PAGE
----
Weber warming up in February 2015.
23 September 1988 |
|Height||5 ft 9 in (175 cm)|
|Weight||200 lb (91 kg; 14 st 4 lb)|
|NHL Draft||73rd overall, 2007
Yannick Cyril Weber (born 23 September 1988) is a Swiss professional ice hockey defenceman currently playing for the Nashville Predators of the National Hockey League (NHL). He was drafted by the Montreal Canadiens in the 3rd round (73rd overall) of the 2007 NHL Entry Draft, and was the first player in Canadiens history to wear jersey number 68.
Weber began his professional hockey career in his native Switzerland playing for SC Langenthal of the National League B, the second-highest tier of Swiss hockey. However, he moved to Canada in 2006 to develop his game with the Kitchener Rangers of the Ontario Hockey League. In two seasons with the Rangers, Weber scored 96 points and added 26 more in the playoffs. In 2007-08, his last season with the Rangers, he helped the team to their fourth J. Ross Robertson Cup championship and to the final of the Memorial Cup championship.
The Canadiens signed Weber to a three-year entry-level contract in the summer of 2008. He spent the majority of the next two seasons with the Hamilton Bulldogs, the Canadiens' American Hockey League (AHL) affiliate, with his strong play earning him limited action with Montreal and a spot in the 2009 AHL All-Star Game.
Weber scored his first career NHL goal during the 2009 playoffs, 20 April against Tim Thomas of the Boston Bruins. Weber scored his first NHL regular season goal on 9 February 2011, also against Tim Thomas. Weber contributed two goals during the Canadiens' first round 2011 playoff series against the Boston Bruins, both times beating Tim Thomas. On 9 October 2011, Weber scored a power play goal against the Winnipeg Jets contributing to a 5-1 Canadiens win in Winnipeg's first regular season game since 1996.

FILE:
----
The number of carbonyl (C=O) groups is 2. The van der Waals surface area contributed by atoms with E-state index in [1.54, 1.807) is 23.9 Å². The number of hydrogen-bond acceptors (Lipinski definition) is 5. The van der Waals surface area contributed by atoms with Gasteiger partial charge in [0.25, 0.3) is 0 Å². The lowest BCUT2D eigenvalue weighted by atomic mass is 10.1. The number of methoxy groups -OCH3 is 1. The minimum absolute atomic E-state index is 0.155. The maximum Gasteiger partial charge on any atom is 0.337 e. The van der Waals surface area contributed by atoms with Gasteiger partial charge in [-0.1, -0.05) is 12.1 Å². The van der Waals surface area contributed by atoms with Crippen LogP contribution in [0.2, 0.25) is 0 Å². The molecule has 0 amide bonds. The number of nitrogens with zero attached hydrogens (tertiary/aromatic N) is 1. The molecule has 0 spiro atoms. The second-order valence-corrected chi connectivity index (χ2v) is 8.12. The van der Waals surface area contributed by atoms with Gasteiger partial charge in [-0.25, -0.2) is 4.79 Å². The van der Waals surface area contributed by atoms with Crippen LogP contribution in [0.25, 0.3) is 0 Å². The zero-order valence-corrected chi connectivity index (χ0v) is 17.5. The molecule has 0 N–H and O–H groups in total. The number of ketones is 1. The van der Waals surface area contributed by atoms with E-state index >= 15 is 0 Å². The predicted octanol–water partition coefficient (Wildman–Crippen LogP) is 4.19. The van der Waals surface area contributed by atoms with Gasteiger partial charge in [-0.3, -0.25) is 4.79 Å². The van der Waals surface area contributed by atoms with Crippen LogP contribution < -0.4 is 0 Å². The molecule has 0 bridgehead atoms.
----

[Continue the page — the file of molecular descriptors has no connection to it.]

In the 2014–15 NHL season, Weber set a career-high record in goals with 11. He scored five of those 11 in the final 11 games of the season; 4 of which were on the powerplay. On 1 July 2015, he re-signed with the Canucks to a one-year deal worth $1.5 million. After struggling in the 2015-16 NHL season, The Canucks waived and subsequently assigned him to the Utica Comets in February 2016. However, due to a season-ending injury to Alexander Edler, he was recalled just a few days later before playing any games for the Comets. He would finish the season with the Canucks but did not appear in many games after this point.
On July 1, 2016, Weber left the Canucks after three seasons, signing a one-year contract as a free agent with the Nashville Predators.
Weber is already a mainstay on the Swiss national team. He made his international debut at the 2005 IIHF World U18 Championships in the Czech Republic. He went on to represent his country three times at the World Junior Ice Hockey Championships, captaining the team at the 2008 tournament where he scored 6 points in as many games. Weber made his senior international debut at the 2009 IIHF World Championship in his home country. Weber was also named to the Swiss roster for the 2010 Winter Olympics. He did not register a point in five games at the tournament.
Regular season and playoffs
- "Canadiens lock up Weber". Montreal Canadiens. 2008-08-15. Retrieved 2008-08-17.
- "Bruins' Ryder gets revenge against Habs". Yahoo! Sports. 2009-04-20. Retrieved 2011-03-02.
- Pat Hickey (2011-02-10). "Bruins, Habs light it up in Beantown". Montreal Gazette. Retrieved 2011-03-02.
- "Weber doesn't receive Qualifying offer from Canadiens". Retrieved 2013-06-29.
- Vancouver Canucks (2015-07-01). "Canucks re-sign Yannick Weber". nhl.com. Retrieved 2016-06-22.
- Daniel Goffenberg (2016-02-06). "Canucks defenceman Yannick Weber clears waivers". sportsnet.ca. Retrieved 2016-06-22.
- Vancouver Canucks (2016-02-10). "Canucks recall Weber & Friesen from Comets". nhl.com. Retrieved 2016-06-22.
- "Predators sign Weber to one-year contract". Nashville Predators. 2016-07-01. Retrieved 2016-07-01.
- "Bulldogs defenceman Yannick Weber named to Switzerland Olympic team". Hamilton Bulldogs. 2010-01-04. Retrieved 2011-03-02.